Tesla’s Elon Musk can not only take you “high up in the space”, but can also “give you a high”. The quirky technocrat has fulfilled a promise he made in 2018 to sell “Tesla Tequila” — two years after sharing the plan on Twitter — and sold the limited edition bottles for $250 a piece on the virtual shelf.
The exclusive offer was available on the Tesla shop website. The bottle, different from what Musk had perceived in early stages of discussion, is lightning bolt-shaped and is mounted on a metallic stand that bears the brand’s logo.
Tesla set the price per bottle at $250 and restricted its sale to just two bottles per buyer. Within a few hours of the product’s launch, the company’s website said it was “sold out”.
Elon was found passed out against a Tesla Model 3, surrounded by "Teslaquilla" bottles, the tracks of dried tears still visible on his cheeks.
This is not a forward-looking statement, because, obviously, what's the point?
Happy New Month! pic.twitter.com/YcouvFz6Y1
— Elon Musk (@elonmusk) April 1, 2018
How did the idea of “Teslaquilla” germinate?
In 2018, Musk tweeted that Tesla was filing for bankruptcy. He also shared a photo of himself “found passed out against a Tesla Model 3, surrounded by ‘Teslaquilla’ bottles”.
Musk later shared a ‘visual approximation’ of the bottles after people asked him to start selling ‘Teslaquilla’. Musk responded saying he had taken up the matter seriously and even submitted a ‘Teslaquila’ trademark application.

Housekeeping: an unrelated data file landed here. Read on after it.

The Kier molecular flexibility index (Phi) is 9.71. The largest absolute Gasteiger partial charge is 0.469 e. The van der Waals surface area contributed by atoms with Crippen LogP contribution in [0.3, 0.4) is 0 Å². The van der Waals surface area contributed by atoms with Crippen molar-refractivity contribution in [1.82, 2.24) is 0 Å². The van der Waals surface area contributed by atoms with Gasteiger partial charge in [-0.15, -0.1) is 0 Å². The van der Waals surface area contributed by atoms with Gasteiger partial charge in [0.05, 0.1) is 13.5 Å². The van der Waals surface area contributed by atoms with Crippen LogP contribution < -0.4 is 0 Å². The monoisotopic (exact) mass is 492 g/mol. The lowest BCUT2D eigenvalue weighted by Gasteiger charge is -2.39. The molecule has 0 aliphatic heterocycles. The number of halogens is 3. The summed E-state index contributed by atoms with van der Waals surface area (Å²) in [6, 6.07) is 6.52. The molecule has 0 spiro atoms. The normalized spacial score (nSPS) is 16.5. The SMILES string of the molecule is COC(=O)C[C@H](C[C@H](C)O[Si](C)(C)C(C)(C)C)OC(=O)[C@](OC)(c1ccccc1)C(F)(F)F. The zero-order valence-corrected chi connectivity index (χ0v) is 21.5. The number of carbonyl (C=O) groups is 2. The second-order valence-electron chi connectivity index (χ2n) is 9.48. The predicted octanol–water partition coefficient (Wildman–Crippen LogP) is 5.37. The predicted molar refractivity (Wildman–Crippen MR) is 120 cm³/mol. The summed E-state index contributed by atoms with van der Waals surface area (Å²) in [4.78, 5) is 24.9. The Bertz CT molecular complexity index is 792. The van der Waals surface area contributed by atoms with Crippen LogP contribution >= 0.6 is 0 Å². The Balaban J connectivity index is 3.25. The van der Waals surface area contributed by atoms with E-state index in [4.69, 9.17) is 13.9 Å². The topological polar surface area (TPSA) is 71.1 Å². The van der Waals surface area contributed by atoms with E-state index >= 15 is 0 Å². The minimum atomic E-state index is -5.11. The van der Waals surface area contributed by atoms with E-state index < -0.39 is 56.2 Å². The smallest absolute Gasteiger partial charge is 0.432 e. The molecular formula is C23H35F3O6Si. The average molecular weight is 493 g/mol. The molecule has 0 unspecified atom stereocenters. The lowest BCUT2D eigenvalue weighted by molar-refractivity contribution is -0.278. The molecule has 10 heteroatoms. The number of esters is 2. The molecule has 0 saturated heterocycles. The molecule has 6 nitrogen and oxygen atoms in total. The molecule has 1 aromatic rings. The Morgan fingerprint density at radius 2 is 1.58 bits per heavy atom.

Musk’s followers must have forgotten the conversation as an ‘April fool’s day’ prank, but Musk lived up to his promise and delivered what he had promised. Now, his followers want him to produce more bottles of ‘Teslaquilla’.
The company website stated the Tesla Tequila will be available only in selected US states, including New York, California and Washington.
sad day, missed out on it. Wish people limited their purchases so i could of bought one.
— Adventures With Kramer (@AdvtrWithKramer) November 6, 2020
History of quirkiness
The Silicon Valley billionaire is no stranger to selling quirky products in limited one-time sales. Tesla has a history of selling products that are completely unconnected with its brand and consumer taste. In the past, it has sold hats, flamethrowers and even limited-edition shorts.
Mexico’s Tequila Regulatory Council had at the time argued the “name ‘Teslaquila’ evokes the word Tequila … (and) Tequila is a protected word.”
No fresh litigation had come up till the time this report was filed.